DEAR DR. DONOHUE: I have a hiatal hernia, and I am taking medicine to control it. I used to take Tums, and they worked pretty well for me. It’s only because I mentioned it to my doctor that I am now on prescription medicine. I don’t like the idea of taking drugs. Couldn’t I have continued with my Tums? – W.A.

ANSWER:
Give me a minute to clear up a misunderstanding, and I’ll give you an answer.

A hiatal hernia is an upward bulge of the stomach into the chest cavity. It’s an anatomical problem. Heartburn – a symptom almost everyone has experienced – is the spouting upward of stomach acid and digestive juices into the esophagus. The esophagus is not equipped to handle those corrosive juices. It lacks the stomach’s protective lining. Consequently, digestive juices in the esophagus cause the disagreeable sensation of heartburn.

People with hiatal hernias often also experience heartburn, but people without hiatal hernias can still suffer heartburn. The two – hiatal hernia and heartburn – are not always synonyms. The official name for heartburn is GERD – gastroesophageal reflux disease. The Tums were helping your heartburn, not your hiatal hernia.

If a person has infrequent episodes of heartburn, then dealing with GERD without prescription medicines is acceptable. Antacids are one aspect of self-treatment. Putting 6-inch blocks under the bedposts at the head of the bed is another. That keeps stomach juices in the stomach during the night, a time when GERD is at its most active. Making a few diet changes helps. Fatty foods, fried foods, chocolate, caffeine, alcohol, peppermint, onions and citrus fruits can precipitate an attack of GERD.

Many GERD patients have frequent episodes of heartburn. When that is the case, taking medicines that suppress acid production provides reliable relief and prevents changes in the esophagus that can set the stage for serious complications. After two years of treatment, your doctor might allow you to taper the dose of medicine and eventually get off it if heartburn does not return.

The new pamphlet on hiatal hernia and GERD answers most questions on this condition, its treatment and its complications. Readers can obtain a copy by writing: Dr. Donohue – No. 501, Box 536475, Orlando, FL 32853-6475. Enclose a check or money order (no cash) for $4.50 U.S./$6 Can. with the recipient’s printed name and address. Please allow four weeks for delivery.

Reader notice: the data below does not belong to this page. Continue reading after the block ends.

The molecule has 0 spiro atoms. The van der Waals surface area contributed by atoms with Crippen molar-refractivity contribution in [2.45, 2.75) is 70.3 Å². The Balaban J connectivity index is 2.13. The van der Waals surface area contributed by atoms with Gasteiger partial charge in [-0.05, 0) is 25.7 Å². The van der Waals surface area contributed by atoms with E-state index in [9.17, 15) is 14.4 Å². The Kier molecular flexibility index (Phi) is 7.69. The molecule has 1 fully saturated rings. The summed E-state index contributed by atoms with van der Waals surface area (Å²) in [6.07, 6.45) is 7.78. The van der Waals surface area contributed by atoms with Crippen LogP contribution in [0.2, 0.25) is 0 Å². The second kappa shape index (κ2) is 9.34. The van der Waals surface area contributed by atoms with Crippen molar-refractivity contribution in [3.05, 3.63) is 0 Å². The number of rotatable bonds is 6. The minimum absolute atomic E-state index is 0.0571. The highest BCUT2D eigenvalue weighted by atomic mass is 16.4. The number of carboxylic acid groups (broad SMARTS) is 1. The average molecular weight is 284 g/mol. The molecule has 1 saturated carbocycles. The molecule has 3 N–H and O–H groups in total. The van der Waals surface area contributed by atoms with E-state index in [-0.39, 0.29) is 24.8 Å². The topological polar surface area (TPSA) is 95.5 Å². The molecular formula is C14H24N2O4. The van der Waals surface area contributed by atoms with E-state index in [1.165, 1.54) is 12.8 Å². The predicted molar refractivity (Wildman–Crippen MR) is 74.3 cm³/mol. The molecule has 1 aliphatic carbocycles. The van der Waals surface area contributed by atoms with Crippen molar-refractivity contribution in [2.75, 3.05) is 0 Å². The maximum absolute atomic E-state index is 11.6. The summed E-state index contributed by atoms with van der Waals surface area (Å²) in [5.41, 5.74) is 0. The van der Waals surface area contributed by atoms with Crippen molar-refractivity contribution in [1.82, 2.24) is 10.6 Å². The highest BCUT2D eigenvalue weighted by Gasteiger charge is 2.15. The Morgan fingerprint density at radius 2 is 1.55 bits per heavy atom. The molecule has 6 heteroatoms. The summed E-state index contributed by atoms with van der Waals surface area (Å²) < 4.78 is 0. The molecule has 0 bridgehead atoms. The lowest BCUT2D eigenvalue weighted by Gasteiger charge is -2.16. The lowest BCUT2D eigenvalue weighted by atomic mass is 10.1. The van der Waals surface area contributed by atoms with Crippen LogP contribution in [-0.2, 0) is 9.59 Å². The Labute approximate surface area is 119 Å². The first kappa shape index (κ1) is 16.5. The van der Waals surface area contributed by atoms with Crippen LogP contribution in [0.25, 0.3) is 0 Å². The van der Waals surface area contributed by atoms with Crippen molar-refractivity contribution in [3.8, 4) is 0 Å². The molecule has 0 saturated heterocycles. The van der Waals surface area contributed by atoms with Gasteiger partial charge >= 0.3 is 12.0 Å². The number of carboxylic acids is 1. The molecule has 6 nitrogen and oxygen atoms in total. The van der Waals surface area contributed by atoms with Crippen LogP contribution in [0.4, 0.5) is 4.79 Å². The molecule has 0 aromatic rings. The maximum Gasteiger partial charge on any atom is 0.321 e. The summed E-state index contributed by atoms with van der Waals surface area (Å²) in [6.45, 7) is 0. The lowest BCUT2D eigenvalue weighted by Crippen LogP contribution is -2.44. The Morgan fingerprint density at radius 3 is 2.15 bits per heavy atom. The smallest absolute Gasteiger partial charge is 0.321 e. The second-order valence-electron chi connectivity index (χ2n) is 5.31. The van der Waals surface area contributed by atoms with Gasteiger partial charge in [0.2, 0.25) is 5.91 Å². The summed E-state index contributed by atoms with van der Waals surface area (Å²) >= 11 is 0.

DEAR DR. DONOHUE: I drink eight glasses of water every day because I was under the impression that it was healthy and that it flushed poisons out of the body. I am told this is hogwash. Have I been drinking all that water without any good reason? – M.M.

ANSWER:
The eight-glasses-of-water-a-day law has been repealed. It is one of those rules that creep into medical folklore without much evidence to back them up.

Five or six glasses of fluids, not just water, are all that is needed. Caffeinated beverages qualify as fluid replacement beverages. They do make people urinate a bit more, but not so much that it prevents them from contributing to the daily fluid intake. Thirst was said not to be a good indication of water need. That’s another law that has been discarded. It is a good indication to drink fluids – but it is not a good indicator of need for fluid when exercising on hot days.

Compulsive water drinking does not flush “poisons” out of the body. But it is not a harmful practice, either.

DEAR DR. DONOHUE: My first grandchild might have to undergo surgery for hydronephrosis. My daughter tells me it has something to do with the kidney, but she is not too sure what that something is. My husband and I have never heard of it. Please write something about it. – D.M.

ANSWER:
Hydronephrosis is a distention of a kidney with too much urine because there is a blockage in the drainage system between the kidney and the urinary bladder. The plugged kidney swells with urine. If the condition is only a temporary problem, then surgery is not indicated, and it will go away on its own. If it is a permanent problem, as it often is, then surgery has to correct the anatomical quirk that’s stopping the flow of urine from the kidney to the bladder.

Dr. Donohue regrets that he is unable to answer individual letters, but he will incorporate them in his column whenever possible. Readers may write him or request an order form of available health newsletters at P.O. Box 536475, Orlando, FL 32853-6475.


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